Caring for Kids Meant Promoting Best Safety Practices for This Risk Manager
Children’s National Medical Center (CNMC) was at a critical point in managing its litigation risks, and its medical malpractice captive was at risk of being underfunded.
For 2018 Risk All Star award winner Rebecca Cady, CNMC’s vice president and chief risk officer, that meant protection for CNMC’s clinicians was at risk — compromising the organization’s mission of caring for children.
“That’s really my motivation,” said Cady. “To do what I can to protect the people who work in this building so that they can focus on taking care of those kids.”
Cady brought litigation and captive management in house. A top issue was that leadership was not getting the critical information it needed to address problems before they could gain real traction.
In addition to a daily check-in call for safety, Cady’s team instituted a weekly C-suite leadership risk huddle for operational and clinical leaders, a bi-weekly huddle to update the CEO and a regular report to brief the board chairman.
This has eliminated unpleasant surprises for senior leadership and the board, said Cady, and raised awareness of how response time impacts risks and outcomes. CNMC now has the lowest rate of serious preventable patient safety events in its history, translating to averted professional liability claims totaling nearly $110 million.
“That’s really my motivation. To do what I can to protect the people who work in this building so that they can focus on taking care of those kids.” — Rebecca Cady, vice president and chief risk officer, Children’s National Medical Center
The key to achieving CNMC’s level of timely and transparent level of communication, said Cady, is to “hard-wire it into the process and make sure that the pathways are clear.”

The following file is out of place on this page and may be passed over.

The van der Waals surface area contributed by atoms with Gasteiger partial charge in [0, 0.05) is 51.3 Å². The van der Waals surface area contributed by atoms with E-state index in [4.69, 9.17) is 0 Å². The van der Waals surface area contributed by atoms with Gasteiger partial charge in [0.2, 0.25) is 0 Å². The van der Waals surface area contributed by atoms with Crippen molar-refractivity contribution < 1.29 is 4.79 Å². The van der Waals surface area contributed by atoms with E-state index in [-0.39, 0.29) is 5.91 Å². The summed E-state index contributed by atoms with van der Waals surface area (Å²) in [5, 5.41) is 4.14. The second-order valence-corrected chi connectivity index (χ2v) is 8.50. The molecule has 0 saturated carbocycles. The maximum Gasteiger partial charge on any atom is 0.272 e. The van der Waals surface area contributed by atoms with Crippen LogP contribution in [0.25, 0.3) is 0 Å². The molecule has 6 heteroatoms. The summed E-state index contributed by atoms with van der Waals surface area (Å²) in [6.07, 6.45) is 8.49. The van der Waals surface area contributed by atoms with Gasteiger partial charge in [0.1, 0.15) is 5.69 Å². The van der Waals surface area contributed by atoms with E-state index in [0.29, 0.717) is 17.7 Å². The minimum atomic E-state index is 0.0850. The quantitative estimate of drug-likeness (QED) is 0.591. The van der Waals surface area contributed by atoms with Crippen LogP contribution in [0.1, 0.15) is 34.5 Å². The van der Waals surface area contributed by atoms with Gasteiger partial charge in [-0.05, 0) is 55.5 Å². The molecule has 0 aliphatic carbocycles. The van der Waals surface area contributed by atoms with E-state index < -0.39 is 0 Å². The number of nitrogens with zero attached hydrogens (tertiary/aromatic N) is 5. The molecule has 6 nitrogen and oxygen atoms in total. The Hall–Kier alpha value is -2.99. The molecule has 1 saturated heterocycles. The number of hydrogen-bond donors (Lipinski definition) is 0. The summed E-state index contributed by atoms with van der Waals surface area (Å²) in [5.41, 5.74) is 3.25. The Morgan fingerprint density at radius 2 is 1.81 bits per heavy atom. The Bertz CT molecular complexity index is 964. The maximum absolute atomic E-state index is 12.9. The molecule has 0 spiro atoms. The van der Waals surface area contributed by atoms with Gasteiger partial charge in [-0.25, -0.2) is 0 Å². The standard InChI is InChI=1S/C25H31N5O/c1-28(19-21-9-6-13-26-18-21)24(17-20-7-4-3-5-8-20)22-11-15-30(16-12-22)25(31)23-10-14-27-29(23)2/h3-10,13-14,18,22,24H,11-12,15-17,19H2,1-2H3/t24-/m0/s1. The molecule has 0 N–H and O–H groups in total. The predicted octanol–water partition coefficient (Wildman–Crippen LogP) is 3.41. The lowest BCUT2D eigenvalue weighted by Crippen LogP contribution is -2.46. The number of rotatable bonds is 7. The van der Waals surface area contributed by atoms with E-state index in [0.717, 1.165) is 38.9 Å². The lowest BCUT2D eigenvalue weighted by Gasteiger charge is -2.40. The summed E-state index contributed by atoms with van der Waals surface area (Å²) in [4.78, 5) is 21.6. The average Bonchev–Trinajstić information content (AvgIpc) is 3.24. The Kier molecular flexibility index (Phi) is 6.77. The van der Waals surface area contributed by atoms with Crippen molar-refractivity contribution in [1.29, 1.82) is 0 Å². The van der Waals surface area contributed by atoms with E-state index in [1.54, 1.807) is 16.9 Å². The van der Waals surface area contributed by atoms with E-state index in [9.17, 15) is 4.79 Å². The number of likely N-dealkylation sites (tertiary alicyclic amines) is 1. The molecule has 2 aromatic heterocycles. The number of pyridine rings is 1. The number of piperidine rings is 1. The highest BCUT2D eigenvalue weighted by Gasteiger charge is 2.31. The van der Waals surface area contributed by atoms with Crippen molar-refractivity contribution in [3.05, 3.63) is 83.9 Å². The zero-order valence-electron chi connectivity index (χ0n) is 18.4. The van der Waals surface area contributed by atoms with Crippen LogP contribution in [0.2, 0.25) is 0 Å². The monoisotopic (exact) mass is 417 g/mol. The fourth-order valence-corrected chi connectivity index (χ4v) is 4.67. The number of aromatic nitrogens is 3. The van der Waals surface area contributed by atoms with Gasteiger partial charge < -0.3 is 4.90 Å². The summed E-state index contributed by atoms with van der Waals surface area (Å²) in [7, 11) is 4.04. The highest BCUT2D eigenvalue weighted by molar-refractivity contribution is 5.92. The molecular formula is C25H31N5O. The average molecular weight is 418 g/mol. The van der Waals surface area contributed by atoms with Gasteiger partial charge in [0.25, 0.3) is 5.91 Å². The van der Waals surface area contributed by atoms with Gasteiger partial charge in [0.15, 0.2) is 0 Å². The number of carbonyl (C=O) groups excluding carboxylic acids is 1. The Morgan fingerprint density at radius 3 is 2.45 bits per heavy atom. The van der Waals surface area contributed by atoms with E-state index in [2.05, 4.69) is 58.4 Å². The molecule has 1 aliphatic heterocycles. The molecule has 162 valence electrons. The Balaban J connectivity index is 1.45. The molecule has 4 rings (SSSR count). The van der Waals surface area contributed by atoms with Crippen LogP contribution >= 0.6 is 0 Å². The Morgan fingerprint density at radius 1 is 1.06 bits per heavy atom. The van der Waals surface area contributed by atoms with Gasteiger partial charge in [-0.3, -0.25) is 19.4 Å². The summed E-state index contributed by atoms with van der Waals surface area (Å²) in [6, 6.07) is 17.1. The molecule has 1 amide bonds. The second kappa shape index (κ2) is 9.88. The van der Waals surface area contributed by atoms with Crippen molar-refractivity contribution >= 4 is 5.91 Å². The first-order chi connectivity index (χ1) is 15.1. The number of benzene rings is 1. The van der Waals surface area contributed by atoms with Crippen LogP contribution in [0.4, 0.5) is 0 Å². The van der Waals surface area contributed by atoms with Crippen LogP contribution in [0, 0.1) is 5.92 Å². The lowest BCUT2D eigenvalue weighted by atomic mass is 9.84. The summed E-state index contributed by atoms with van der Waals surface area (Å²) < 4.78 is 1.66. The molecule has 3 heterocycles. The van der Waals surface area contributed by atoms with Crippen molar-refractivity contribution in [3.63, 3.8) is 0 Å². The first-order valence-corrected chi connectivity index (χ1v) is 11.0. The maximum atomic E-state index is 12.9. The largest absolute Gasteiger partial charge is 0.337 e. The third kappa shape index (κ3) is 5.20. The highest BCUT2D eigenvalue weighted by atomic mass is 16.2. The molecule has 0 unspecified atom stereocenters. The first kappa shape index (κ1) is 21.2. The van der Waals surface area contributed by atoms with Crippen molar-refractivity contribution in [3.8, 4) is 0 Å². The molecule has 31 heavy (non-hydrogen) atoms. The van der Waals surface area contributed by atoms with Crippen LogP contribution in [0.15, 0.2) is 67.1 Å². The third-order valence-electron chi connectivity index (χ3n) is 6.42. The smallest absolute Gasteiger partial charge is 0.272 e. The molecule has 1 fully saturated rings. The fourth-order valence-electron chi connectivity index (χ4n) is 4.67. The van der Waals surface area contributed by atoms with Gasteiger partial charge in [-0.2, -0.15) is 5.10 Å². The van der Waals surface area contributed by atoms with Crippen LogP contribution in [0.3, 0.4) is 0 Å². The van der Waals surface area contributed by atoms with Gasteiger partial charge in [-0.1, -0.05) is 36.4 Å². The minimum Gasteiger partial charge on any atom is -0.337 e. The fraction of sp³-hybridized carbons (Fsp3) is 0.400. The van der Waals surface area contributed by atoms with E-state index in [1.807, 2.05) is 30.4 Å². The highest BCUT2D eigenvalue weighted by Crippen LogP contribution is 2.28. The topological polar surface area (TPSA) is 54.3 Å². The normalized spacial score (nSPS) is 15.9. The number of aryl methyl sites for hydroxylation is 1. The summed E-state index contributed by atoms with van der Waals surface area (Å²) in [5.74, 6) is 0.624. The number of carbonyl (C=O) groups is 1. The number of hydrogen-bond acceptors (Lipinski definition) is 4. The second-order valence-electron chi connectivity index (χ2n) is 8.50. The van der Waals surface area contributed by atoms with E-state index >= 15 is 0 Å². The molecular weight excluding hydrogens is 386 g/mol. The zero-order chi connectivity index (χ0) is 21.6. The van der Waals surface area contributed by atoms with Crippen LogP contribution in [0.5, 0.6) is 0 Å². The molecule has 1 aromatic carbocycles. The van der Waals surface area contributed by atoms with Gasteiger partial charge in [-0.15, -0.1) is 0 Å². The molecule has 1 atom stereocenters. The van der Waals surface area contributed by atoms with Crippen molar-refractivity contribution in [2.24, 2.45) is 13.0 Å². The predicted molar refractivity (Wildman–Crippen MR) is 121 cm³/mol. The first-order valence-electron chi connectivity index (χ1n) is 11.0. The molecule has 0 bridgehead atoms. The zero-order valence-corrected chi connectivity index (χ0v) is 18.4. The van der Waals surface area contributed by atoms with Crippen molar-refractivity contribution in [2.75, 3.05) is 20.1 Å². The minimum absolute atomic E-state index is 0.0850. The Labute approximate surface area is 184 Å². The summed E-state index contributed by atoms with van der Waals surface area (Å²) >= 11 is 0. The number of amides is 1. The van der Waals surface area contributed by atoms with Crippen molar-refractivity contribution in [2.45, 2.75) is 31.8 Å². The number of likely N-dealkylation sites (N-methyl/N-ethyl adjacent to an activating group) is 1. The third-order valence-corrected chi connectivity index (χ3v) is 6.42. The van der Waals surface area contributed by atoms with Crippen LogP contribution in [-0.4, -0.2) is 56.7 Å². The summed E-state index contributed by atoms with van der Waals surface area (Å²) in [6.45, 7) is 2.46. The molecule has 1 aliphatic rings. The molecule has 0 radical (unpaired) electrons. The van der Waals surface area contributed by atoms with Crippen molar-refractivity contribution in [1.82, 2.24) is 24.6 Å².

Cady also brought clinicians into the loop. Unlike private practice physicians, CNMC’s clinicians didn’t write monthly checks to pay for their professional liability premiums. So costs were out of sight, out of mind. There was a disconnect between the risks they faced and their perceptions of how they personally impacted the organization’s litigation risk.
“No doctor wants to get sued. But the fact that they’re not writing that [premium] check every month means maybe they’re not thinking about it as much as they would,” said Cady.
Cady’s team launched a physician malpractice allocation program, which sets premium for physicians at the division level, and gives CNMC the ability to reward or penalize divisions based on cases filed.
This change helps clinicians “understand that they have some ability to influence the number — that their safety behaviors on the front end ultimately do impact what the organization pays in malpractice.”
The changes implemented by Cady and her team have resulted in a net positive movement on reserves of over $100 million over five years. Program management expenses, including attorneys’ fees, have dropped by 47 percent.
In some organizations, observed Lisa Scafidi, the organization’s director of clinical risk management, “there’s clinical risk management, there’s litigation and the captive, and they live in silos even when they’re in the same department. But there’s more of a fluidity in the way these things interact now [at CNMC] and there’s a lot of benefit to that.” &